November 23, 2010
Rotary Club, Kelowna
Thank you for inviting me to Kelowna to speak to you.
I’ll bet most of you have little to do with securities regulators on a day‐to‐day basis. You must be wondering – and I’m hoping you are at least curious – what on earth a
securities regulator would have to say that would hold your interest?
You will be relieved to know that I am not going to talk to you about rules and regulations. What I do hope you will find of interest is how small businesses raise
capital, and how the British Columbia Securities Commission regulates this activity so that small businesses can grow.
Before I do that, I’d like to take a minute to talk about something that we at the British Columbia Securities Commission think is one of our most important investor education initiatives – the teaching of financial literacy to high school students.
It might interest you to know that British Columbia is the only province in Canada where financial life skills training is a mandatory course in high school. The Ministry of
Education introduced a new a financial life skills course for Grade 10 students in 2004, and we supported that initiative by developing and producing a teacher resource – a resource now recognized by most teachers as the best available.
We have been working with the educational community ever since, training teachers and promoting the importance of teaching this subject. Some of you may know Mike Darnbrough, who is here today. He has done a tremendous job helping us with our province‐wide teacher‐training program.
And we are working with the Central Okanagan School District on research with high school graduates to determine if this course has succeeded in preparing them to
manage their finances.
Just thought you’d like to know that your community is leading British Columbia, and Canada, towards a future where young people graduate from high school with the skills necessary to manage their finances.
Turning to my subject for today, I’ll begin by talking about the vital role that small and medium sized businesses play in British Columbia’s economy and how those businesses raise capital.
British Columbia is often called the start‐up capital of Canada ‐ let’s take a look at our small‐business dominated economy.
Of the 168,000 employers in British Columbia that have employees, only 7,000 have 50 or more employees. There are thousands more companies that don’t have any
employees at all.
That means 98% of British Columbia’s businesses are small – small meaning less than 50 employees. I’ll say that again – 98% of British Columbia’s businesses have less than 50 employees.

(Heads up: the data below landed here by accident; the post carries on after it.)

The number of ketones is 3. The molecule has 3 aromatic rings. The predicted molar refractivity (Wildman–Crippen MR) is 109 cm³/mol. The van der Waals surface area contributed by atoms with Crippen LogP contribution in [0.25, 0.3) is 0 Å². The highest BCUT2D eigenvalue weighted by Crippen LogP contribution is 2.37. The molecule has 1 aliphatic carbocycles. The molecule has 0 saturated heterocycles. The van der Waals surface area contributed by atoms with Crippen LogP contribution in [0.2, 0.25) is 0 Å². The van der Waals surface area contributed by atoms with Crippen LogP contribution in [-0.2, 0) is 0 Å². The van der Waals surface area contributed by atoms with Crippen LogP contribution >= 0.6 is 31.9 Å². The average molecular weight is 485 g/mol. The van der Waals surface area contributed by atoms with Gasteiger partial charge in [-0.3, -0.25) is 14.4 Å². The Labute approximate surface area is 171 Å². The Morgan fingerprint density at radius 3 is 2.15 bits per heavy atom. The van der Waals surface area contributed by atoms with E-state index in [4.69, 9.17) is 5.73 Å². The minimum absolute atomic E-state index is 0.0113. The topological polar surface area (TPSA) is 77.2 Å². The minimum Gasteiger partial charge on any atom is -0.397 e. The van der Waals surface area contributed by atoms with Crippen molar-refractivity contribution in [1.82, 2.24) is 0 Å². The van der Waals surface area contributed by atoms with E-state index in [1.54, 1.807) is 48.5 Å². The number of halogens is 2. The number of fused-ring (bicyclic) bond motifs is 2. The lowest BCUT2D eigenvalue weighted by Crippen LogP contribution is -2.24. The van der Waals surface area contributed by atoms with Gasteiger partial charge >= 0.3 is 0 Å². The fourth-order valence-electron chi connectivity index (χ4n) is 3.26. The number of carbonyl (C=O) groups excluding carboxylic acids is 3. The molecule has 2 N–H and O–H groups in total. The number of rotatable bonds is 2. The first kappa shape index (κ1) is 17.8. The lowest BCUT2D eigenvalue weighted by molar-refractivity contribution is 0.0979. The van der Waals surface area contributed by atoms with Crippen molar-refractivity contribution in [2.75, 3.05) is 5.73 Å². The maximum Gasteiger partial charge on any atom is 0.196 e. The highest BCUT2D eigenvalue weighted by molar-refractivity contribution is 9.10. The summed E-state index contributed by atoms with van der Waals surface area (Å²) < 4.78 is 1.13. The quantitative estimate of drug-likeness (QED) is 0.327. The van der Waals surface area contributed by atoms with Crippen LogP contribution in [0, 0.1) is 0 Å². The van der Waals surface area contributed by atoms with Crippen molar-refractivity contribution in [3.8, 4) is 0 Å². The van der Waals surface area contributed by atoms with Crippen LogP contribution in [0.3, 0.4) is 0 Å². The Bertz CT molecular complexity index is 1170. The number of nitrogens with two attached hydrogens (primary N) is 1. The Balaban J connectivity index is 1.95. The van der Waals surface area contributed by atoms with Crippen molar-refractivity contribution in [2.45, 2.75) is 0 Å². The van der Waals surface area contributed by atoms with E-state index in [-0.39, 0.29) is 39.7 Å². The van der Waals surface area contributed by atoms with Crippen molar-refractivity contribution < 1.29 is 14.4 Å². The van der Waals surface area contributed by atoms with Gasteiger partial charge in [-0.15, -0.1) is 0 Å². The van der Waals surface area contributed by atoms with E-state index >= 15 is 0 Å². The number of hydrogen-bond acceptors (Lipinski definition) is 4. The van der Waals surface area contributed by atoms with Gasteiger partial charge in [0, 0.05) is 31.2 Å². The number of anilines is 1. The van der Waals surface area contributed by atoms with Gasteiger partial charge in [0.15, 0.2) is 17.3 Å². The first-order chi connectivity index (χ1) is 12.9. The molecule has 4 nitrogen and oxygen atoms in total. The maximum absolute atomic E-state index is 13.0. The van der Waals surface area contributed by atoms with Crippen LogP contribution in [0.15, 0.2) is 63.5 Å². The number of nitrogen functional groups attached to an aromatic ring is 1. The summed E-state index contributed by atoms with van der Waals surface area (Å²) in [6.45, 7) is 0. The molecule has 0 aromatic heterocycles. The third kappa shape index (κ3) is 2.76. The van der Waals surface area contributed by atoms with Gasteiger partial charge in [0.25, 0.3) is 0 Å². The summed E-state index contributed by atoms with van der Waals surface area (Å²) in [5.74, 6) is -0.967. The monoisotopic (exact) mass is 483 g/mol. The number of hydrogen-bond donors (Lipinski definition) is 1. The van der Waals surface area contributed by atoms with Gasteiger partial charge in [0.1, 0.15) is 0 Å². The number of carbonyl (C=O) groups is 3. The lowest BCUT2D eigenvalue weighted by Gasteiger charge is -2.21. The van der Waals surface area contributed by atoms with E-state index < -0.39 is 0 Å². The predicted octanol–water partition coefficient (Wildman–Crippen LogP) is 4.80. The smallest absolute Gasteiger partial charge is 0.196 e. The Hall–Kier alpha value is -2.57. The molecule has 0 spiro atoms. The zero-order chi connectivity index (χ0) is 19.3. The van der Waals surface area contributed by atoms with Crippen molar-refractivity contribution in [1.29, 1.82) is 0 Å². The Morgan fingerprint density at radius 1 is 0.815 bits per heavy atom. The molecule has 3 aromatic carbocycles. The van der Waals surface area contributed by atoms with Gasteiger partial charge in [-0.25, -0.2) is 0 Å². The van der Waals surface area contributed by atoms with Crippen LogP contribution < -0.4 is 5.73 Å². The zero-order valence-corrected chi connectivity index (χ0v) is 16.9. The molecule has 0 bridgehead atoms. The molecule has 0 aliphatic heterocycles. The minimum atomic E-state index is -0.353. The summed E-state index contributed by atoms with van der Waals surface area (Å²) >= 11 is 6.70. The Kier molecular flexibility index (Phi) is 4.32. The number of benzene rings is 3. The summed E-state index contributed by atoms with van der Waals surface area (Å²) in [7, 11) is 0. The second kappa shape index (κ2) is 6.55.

Yet our small businesses generate about 1/3 of the province’s gross domestic product. And they are responsible for more than 40% of the total value of goods exported from the province.
This sector is growing fast and a lot of that growth is centered here in the Okanagan. 4,400 new businesses were created in this region between 2007 and 2009. That’s a 9% increase over the previous period – higher than anywhere else in the province.
We recently co‐sponsored, with the Alberta Securities Commission, a conference about the challenges of raising capital for small businesses, both public and private. We have a long history of working with Alberta on various regulatory initiatives to foster access to capital for small business because we have similar challenges and similar needs. Jock Finlayson, well known BC economist and Executive VP of the Business Council of BC, led off the conference.
He noted that western Canada small businesses lead the country in both contribution to GDP and employment. GDP contribution by small businesses in the west and their percentage of employment is higher than the national average.
Although most small businesses don’t grow – their employment levels are more or less static – there are a few critical superstars that create wealth and new jobs, typically by focusing on growth, the export market, research, and product development.
It turns out, according to Finlayson, that British Columbia is a hotbed for these types of firms. They are responsible for more than 100% of this province’s net private sector job growth. More than 100% of net job creation means, in effect, they not only create jobs at a rate equal to total new job creation, they create them at a rate that significantly offsets job losses in other areas of the private sector. No other province in Canada has numbers like this for these types of firms.
So, lest there is any doubt, small businesses are enormously important to British Columbia’s economy and, as I will mention in a moment, to Canada’s.
So how do we do in British Columbia in providing venture capital for these businesses? The conclusion from the Conference, and from other sources, is that we punch above our weight in British Columbia when it comes to financing small businesses, both private and public. I think this is for three reasons.